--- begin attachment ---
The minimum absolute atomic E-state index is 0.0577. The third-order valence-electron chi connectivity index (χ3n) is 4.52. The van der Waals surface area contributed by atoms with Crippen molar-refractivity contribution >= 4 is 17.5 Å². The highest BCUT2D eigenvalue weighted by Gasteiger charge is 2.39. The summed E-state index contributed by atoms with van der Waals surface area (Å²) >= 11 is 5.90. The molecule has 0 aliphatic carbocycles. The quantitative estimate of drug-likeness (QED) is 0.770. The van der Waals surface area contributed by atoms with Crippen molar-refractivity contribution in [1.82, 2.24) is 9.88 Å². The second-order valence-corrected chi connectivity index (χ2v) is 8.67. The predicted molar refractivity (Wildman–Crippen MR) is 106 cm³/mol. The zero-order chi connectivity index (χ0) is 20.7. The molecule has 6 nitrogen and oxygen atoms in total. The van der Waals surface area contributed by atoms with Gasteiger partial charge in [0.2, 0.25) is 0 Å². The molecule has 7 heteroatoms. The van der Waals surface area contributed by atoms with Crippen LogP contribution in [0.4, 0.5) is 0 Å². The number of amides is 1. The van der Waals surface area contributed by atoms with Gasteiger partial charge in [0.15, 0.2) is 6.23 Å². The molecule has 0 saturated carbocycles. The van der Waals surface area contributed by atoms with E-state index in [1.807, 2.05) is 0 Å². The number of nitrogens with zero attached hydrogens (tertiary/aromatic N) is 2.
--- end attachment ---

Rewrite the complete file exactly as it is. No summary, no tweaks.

The minimum absolute atomic E-state index is 0.0577. The third-order valence-electron chi connectivity index (χ3n) is 4.52. The van der Waals surface area contributed by atoms with Crippen molar-refractivity contribution >= 4 is 17.5 Å². The highest BCUT2D eigenvalue weighted by Gasteiger charge is 2.39. The summed E-state index contributed by atoms with van der Waals surface area (Å²) >= 11 is 5.90. The molecule has 0 aliphatic carbocycles. The quantitative estimate of drug-likeness (QED) is 0.770. The van der Waals surface area contributed by atoms with Crippen molar-refractivity contribution in [1.82, 2.24) is 9.88 Å². The second-order valence-corrected chi connectivity index (χ2v) is 8.67. The predicted molar refractivity (Wildman–Crippen MR) is 106 cm³/mol. The zero-order chi connectivity index (χ0) is 20.7. The molecule has 6 nitrogen and oxygen atoms in total. The van der Waals surface area contributed by atoms with Gasteiger partial charge in [0.2, 0.25) is 0 Å². The molecule has 7 heteroatoms. The van der Waals surface area contributed by atoms with Crippen LogP contribution in [0.4, 0.5) is 0 Å². The number of amides is 1. The van der Waals surface area contributed by atoms with Gasteiger partial charge in [0.15, 0.2) is 6.23 Å². The molecule has 0 saturated carbocycles. The van der Waals surface area contributed by atoms with E-state index in [1.807, 2.05) is 0 Å². The number of nitrogens with zero attached hydrogens (tertiary/aromatic N) is 2.